A spine is a really powerful network design idea that takes a moment to explain. This is how a spine works, in an example from the Dublin bus network redesign proposal.
[That diagram is by Dublin-based graphic designer Kevin Carter, and uses a style common in the UK. The National Transport Authority has hired Kevin to complete these diagrams for the other six spines. If you’re on Twitter, follow him at @yascaoimhin.]
A spine is several bus lines designed to share a common segment, with the buses evenly spaced on that segment to deliver a very high frequency. In this case, each spine branch runs every 15 minutes all day, so the common segment is every 3.75 minutes on average.
If you are in the inner city, where all the spines are running on their common segment, you just say “take any bus whose number starts with A”. The result is a high-frequency network map that’s easy to draw a map of, and to learn, remember, and explain.
(That image is ours, from the summary report.)
In the case of the A spine, all four branches are every 15 minutes all day so the common segment is a little better than every 4 minutes all day.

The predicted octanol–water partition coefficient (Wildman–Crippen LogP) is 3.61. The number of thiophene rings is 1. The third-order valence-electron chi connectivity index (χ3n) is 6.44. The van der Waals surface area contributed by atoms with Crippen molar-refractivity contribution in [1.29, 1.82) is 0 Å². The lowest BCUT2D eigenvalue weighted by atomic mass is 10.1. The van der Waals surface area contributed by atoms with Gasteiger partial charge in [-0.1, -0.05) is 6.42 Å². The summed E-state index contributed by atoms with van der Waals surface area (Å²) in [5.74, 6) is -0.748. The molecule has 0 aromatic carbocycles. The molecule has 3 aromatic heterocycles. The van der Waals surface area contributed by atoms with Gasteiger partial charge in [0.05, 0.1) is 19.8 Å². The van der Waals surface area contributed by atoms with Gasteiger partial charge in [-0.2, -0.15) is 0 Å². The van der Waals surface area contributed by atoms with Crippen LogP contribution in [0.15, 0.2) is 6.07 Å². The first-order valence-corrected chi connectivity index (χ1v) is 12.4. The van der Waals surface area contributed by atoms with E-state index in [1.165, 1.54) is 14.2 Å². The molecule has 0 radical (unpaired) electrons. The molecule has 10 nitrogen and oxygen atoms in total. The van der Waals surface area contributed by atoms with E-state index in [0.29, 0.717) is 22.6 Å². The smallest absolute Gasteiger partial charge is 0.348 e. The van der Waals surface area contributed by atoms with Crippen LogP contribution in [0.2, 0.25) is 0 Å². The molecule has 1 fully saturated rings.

The National Transport Authority also did an animation, here.
Many, many cities have a geography where this structure makes sense. As you move out from the centre, the area to be covered gets wider but the frequency need gets lower, so you branch. But you make it legible. The inner city needs an extremely frequent line that’s easy to learn and remember, so we just explain that the A-spine is made of all the buses whose numbers start with A. Presto. You have a simple network of inner-city lines where the bus is always coming soon, exactly what people moving around in the core need.
Once you understand it, it’s simple. But it takes a moment to learn, and different people learn it differently.